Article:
Ça fait longtemps!
¿Cómo están ustedes? ¡Espero que estén buy bien!
I’ve put together some fall vocabulary, including how to say, “Trick-or-treat!” Images for Italian, French, and Spanish are below – check it out!
If you have been studying a single foreign language, but haven’t ventured out to explore others yet (whether for lack of time/resources, worrying over the expected difficulty of juggling two languages, fear of confusing languages, or any other reason), I encourage you to take a peak at all three languages I have provided here. Notice the similarities in words and phrases. Sometimes, the Italian and Spanish are almost identical!
My point is: it may not be as impossible as you think. Of course, some language pairs are more difficult than others. Italian and French are in the same language family, but still have their own pronunciations, word flow, and overall cadence. Spanish and Italian, on the other hand, have many many more similarities, which makes it challenging to keep the two separate in your mind. Challenging, but not impossible.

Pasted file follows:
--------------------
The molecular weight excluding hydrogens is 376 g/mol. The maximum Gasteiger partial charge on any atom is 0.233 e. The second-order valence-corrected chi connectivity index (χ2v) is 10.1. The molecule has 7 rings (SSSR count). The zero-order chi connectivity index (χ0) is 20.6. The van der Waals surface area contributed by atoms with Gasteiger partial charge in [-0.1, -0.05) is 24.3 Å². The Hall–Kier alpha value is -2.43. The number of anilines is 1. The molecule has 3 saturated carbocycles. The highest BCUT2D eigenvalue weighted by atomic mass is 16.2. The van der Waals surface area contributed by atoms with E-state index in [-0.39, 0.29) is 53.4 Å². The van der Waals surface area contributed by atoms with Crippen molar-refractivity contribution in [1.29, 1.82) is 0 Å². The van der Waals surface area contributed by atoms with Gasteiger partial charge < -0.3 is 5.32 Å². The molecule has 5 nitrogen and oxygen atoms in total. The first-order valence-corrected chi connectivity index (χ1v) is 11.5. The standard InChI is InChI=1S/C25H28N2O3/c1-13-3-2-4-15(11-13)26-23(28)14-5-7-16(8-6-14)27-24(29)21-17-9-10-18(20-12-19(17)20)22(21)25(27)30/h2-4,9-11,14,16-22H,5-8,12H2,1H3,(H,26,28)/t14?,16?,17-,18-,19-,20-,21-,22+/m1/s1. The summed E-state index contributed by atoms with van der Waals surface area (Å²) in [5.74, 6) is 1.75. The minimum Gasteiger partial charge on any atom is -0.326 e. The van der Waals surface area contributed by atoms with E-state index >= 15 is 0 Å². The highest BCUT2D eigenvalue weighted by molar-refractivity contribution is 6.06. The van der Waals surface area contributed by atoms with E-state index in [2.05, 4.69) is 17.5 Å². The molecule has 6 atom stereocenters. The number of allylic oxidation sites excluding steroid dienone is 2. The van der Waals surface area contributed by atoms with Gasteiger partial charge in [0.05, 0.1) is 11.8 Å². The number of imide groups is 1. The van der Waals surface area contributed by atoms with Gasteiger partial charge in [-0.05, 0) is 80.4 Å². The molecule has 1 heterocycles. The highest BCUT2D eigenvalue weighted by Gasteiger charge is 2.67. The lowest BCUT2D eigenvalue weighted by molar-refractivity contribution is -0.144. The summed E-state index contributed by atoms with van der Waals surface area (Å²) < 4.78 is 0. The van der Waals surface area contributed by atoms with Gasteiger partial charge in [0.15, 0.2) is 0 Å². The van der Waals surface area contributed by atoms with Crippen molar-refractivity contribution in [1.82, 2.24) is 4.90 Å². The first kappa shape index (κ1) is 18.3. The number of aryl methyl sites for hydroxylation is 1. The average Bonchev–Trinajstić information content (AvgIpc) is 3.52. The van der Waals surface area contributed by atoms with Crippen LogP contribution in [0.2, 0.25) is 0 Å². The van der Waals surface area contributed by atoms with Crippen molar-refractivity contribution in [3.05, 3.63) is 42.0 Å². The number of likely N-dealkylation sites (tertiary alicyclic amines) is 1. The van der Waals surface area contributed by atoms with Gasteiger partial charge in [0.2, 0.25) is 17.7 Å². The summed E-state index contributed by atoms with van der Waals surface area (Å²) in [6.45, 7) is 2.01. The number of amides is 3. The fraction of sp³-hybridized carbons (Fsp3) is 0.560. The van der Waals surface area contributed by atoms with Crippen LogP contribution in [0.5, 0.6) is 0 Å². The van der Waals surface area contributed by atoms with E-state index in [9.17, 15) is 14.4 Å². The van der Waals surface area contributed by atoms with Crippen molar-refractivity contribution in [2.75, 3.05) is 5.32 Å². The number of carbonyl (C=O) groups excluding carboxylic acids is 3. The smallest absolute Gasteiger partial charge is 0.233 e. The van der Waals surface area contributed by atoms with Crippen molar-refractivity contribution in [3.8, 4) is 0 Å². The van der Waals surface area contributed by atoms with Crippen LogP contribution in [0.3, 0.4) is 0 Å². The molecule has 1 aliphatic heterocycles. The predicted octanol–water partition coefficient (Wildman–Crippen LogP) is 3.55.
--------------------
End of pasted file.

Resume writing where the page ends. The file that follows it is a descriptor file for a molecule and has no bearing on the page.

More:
One language will naturally become the dominant of the two – whichever two languages you decide to take on. While I was learning Italian and French, Italian remained the dominant one. Essentially, I was always more interested in Italian (and still am) than any other foreign language. Therefore, Italian is dominant, and when I study French or Spanish, I make comparisons with both English and Italian. The more connections you discover between your target languages, the more solidified into your brain they become.
Something to think about!
A presto! / A bientôt! / ¡Hasta la vista!